Tension and resolution overlap in the Historical General Assembly

Delegates representing the Republic of Congo, Venezuela, Mauritius and Sierra Leone in the Historical General Assembly, 2000


With the dawning of a new millennium, member states of the United Nations gathered at the Harvard National Model United Nations conference to discuss new Millennial Development Goals (MDG) and their impact on resources around the world. While most of the countries were in agreement on the importance of the MDGs in the Historical General Assembly, tensions were high in committee as various blocs began to form.

India, working with delegates representing South Korea and Bangladesh, noted that there were eight different blocs in the committee, despite multiple similarities and crossover in their resolutions. India, whose bloc represents countries of various economic backgrounds, stressed that the MDGs should focus on the basics that people need, such as food, water, education and healthcare.

“The Millennium Development Goals give us a plan for the future after a century of hard trials and tribulations,” the delegate of India said. “However, many of the working papers being discussed are the same in terms of context, and certain countries are being rather forceful in their negotiations.”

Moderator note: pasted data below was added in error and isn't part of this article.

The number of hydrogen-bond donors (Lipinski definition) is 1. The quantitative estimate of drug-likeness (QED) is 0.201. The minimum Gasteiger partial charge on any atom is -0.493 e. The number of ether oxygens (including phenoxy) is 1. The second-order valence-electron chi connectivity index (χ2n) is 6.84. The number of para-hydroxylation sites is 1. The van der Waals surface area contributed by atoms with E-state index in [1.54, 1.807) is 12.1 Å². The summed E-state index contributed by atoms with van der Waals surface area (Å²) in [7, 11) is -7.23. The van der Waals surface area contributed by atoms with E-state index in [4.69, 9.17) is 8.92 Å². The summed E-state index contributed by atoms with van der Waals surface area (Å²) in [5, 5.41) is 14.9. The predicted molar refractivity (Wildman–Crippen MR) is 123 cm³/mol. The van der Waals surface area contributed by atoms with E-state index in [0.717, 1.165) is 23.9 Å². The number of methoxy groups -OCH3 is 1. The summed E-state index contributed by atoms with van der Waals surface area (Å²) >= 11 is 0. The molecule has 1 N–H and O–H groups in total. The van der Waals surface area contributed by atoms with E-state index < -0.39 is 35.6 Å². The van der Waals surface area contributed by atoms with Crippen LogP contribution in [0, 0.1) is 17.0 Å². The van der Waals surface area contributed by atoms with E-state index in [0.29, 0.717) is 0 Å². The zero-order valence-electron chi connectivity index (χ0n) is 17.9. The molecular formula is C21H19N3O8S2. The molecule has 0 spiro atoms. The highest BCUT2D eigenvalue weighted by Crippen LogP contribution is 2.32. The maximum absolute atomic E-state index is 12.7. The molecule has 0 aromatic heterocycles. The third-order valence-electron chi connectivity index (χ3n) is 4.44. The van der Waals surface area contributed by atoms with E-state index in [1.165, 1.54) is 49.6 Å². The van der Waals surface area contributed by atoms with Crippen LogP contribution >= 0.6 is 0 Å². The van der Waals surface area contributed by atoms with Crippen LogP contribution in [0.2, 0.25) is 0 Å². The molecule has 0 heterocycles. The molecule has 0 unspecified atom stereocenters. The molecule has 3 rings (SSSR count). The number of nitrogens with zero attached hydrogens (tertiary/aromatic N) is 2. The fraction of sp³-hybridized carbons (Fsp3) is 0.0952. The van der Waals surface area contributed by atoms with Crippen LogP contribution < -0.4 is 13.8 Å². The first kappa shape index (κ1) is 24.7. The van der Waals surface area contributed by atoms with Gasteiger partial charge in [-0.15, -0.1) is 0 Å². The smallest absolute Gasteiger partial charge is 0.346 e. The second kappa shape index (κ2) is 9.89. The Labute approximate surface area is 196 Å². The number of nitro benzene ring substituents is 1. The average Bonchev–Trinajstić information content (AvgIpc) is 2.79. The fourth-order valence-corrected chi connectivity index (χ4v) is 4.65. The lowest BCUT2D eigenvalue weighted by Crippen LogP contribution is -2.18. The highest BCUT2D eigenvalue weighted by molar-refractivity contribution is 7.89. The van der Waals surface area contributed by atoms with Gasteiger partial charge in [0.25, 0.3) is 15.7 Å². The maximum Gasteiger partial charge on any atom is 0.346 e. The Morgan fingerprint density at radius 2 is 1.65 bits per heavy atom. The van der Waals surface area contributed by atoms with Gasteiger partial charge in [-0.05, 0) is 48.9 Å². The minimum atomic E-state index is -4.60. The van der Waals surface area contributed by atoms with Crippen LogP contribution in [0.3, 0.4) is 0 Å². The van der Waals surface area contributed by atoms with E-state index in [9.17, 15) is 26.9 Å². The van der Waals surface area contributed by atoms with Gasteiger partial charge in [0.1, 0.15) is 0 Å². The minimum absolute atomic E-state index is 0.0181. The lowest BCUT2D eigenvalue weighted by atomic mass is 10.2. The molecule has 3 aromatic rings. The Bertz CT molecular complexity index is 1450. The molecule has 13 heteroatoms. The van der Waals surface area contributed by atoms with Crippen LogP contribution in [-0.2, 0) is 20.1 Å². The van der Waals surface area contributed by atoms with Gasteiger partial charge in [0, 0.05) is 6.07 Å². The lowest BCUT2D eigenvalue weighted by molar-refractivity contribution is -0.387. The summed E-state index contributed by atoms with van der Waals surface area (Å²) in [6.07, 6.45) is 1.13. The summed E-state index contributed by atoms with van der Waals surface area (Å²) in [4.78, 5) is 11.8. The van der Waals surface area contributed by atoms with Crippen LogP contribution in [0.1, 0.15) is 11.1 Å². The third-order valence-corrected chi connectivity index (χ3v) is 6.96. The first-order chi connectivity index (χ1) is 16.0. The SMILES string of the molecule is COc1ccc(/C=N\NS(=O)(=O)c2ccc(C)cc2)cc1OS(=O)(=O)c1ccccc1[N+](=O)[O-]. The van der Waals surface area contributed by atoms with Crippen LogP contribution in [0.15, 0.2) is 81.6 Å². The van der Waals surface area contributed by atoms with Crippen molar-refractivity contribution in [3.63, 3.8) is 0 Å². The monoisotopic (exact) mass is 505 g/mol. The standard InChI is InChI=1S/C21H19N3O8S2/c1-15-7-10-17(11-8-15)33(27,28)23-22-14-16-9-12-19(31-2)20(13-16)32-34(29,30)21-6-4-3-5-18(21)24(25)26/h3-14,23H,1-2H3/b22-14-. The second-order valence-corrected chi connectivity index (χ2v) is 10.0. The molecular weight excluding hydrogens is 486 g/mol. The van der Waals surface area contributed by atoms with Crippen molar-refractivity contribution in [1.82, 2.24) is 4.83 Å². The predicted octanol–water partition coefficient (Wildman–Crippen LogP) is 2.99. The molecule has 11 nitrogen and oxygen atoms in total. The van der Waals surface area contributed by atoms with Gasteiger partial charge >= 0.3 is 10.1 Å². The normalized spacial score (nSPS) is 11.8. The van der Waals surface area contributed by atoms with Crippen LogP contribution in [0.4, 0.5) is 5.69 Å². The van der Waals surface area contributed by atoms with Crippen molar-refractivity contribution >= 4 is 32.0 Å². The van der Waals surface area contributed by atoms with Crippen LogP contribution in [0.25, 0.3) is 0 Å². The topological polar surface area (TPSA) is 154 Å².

Other countries seemed to be working cohesively with their respective blocs. The Republic of Congo, working with Venezuela and Mauritius, hoped to unite low-income countries to create a more comprehensive plan, rather than taking a “one-size-fits-all” approach.

“We want to gather our efforts and make a solution that is adaptable for many countries,” the delegate of the Republic of Congo said. “We are focusing on extreme poverty, alimentation, education, healthcare and environmental sustainability, and making sure there are specifics for each of those categories.

Because of the overlap between many of the papers, certain blocs have been attempting to distance themselves through more detailed measures. Sweden hoped to focus more on campaigns, with a focus on short-term and long-term goals.

“We want to offer guiding principles,” the delegate representing Sweden said. “Water could be the next big thing, and we need to take action now.”

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